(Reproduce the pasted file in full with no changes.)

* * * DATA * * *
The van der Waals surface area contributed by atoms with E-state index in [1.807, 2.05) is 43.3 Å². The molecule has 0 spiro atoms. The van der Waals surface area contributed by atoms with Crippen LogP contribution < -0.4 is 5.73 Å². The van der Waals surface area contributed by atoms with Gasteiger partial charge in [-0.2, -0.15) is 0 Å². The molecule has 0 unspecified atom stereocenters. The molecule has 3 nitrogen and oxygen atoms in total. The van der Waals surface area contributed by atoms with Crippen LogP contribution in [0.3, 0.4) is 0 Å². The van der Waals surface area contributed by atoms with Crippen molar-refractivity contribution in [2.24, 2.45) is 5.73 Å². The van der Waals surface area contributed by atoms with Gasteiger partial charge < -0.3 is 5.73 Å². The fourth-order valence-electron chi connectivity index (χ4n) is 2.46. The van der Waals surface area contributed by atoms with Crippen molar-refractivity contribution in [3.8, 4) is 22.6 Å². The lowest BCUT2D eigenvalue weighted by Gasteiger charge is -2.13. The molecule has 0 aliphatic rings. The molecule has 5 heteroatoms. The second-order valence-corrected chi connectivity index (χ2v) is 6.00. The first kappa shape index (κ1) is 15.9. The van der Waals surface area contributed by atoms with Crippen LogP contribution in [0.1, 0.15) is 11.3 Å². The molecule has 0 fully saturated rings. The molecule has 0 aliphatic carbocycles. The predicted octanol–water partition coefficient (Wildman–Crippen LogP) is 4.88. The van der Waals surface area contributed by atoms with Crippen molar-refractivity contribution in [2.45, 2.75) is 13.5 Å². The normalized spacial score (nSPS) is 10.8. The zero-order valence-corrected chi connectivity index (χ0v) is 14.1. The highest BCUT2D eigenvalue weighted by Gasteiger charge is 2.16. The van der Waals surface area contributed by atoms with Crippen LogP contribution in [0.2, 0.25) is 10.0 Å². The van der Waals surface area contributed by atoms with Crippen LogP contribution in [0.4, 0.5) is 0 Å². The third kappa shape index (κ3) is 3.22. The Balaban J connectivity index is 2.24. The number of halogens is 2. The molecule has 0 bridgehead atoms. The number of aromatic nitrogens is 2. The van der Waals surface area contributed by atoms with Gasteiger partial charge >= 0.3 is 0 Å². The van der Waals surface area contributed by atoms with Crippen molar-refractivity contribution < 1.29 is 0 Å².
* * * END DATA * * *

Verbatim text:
The van der Waals surface area contributed by atoms with E-state index in [1.807, 2.05) is 43.3 Å². The molecule has 0 spiro atoms. The van der Waals surface area contributed by atoms with Crippen LogP contribution < -0.4 is 5.73 Å². The van der Waals surface area contributed by atoms with Gasteiger partial charge in [-0.2, -0.15) is 0 Å². The molecule has 0 unspecified atom stereocenters. The molecule has 3 nitrogen and oxygen atoms in total. The van der Waals surface area contributed by atoms with Crippen LogP contribution in [0.3, 0.4) is 0 Å². The van der Waals surface area contributed by atoms with Crippen molar-refractivity contribution in [2.24, 2.45) is 5.73 Å². The van der Waals surface area contributed by atoms with Gasteiger partial charge < -0.3 is 5.73 Å². The fourth-order valence-electron chi connectivity index (χ4n) is 2.46. The van der Waals surface area contributed by atoms with Crippen molar-refractivity contribution in [3.8, 4) is 22.6 Å². The lowest BCUT2D eigenvalue weighted by Gasteiger charge is -2.13. The molecule has 0 aliphatic rings. The molecule has 5 heteroatoms. The second-order valence-corrected chi connectivity index (χ2v) is 6.00. The first kappa shape index (κ1) is 15.9. The van der Waals surface area contributed by atoms with Crippen LogP contribution in [0.1, 0.15) is 11.3 Å². The molecule has 0 fully saturated rings. The molecule has 0 aliphatic carbocycles. The predicted octanol–water partition coefficient (Wildman–Crippen LogP) is 4.88. The van der Waals surface area contributed by atoms with Crippen molar-refractivity contribution in [2.45, 2.75) is 13.5 Å². The normalized spacial score (nSPS) is 10.8. The zero-order valence-corrected chi connectivity index (χ0v) is 14.1. The highest BCUT2D eigenvalue weighted by Gasteiger charge is 2.16. The van der Waals surface area contributed by atoms with Crippen LogP contribution in [0.2, 0.25) is 10.0 Å². The van der Waals surface area contributed by atoms with Crippen LogP contribution in [0.4, 0.5) is 0 Å². The third kappa shape index (κ3) is 3.22. The Balaban J connectivity index is 2.24. The number of halogens is 2. The molecule has 0 bridgehead atoms. The number of aromatic nitrogens is 2. The van der Waals surface area contributed by atoms with Gasteiger partial charge >= 0.3 is 0 Å². The van der Waals surface area contributed by atoms with Crippen molar-refractivity contribution < 1.29 is 0 Å².